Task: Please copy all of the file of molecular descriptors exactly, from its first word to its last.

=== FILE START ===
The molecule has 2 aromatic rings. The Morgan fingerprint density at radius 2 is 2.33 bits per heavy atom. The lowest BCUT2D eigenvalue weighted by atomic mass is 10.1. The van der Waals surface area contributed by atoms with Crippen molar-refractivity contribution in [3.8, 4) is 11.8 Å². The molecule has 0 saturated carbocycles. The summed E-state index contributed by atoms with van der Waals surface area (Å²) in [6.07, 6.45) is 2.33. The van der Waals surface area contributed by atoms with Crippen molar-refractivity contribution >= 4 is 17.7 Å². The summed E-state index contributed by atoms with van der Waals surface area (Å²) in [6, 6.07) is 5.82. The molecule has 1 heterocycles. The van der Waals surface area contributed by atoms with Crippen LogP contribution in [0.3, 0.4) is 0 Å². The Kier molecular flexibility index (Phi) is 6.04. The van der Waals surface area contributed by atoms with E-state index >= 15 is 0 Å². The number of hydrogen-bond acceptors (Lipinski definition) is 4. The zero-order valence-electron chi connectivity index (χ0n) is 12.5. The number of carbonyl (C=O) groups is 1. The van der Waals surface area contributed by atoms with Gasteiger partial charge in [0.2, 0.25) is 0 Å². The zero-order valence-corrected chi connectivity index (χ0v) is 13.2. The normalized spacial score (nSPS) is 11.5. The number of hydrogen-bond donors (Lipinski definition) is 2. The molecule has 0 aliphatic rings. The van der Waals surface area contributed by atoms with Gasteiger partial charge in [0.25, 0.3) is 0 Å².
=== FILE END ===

The molecule has 2 aromatic rings. The Morgan fingerprint density at radius 2 is 2.33 bits per heavy atom. The lowest BCUT2D eigenvalue weighted by atomic mass is 10.1. The van der Waals surface area contributed by atoms with Crippen molar-refractivity contribution in [3.8, 4) is 11.8 Å². The molecule has 0 saturated carbocycles. The summed E-state index contributed by atoms with van der Waals surface area (Å²) in [6.07, 6.45) is 2.33. The van der Waals surface area contributed by atoms with Crippen molar-refractivity contribution >= 4 is 17.7 Å². The summed E-state index contributed by atoms with van der Waals surface area (Å²) in [6, 6.07) is 5.82. The molecule has 1 heterocycles. The van der Waals surface area contributed by atoms with Crippen LogP contribution in [0.3, 0.4) is 0 Å². The Kier molecular flexibility index (Phi) is 6.04. The van der Waals surface area contributed by atoms with E-state index >= 15 is 0 Å². The number of hydrogen-bond acceptors (Lipinski definition) is 4. The zero-order valence-electron chi connectivity index (χ0n) is 12.5. The number of carbonyl (C=O) groups is 1. The van der Waals surface area contributed by atoms with Gasteiger partial charge in [0.2, 0.25) is 0 Å². The zero-order valence-corrected chi connectivity index (χ0v) is 13.2. The normalized spacial score (nSPS) is 11.5. The number of hydrogen-bond donors (Lipinski definition) is 2. The molecule has 0 aliphatic rings. The van der Waals surface area contributed by atoms with Gasteiger partial charge in [0.25, 0.3) is 0 Å².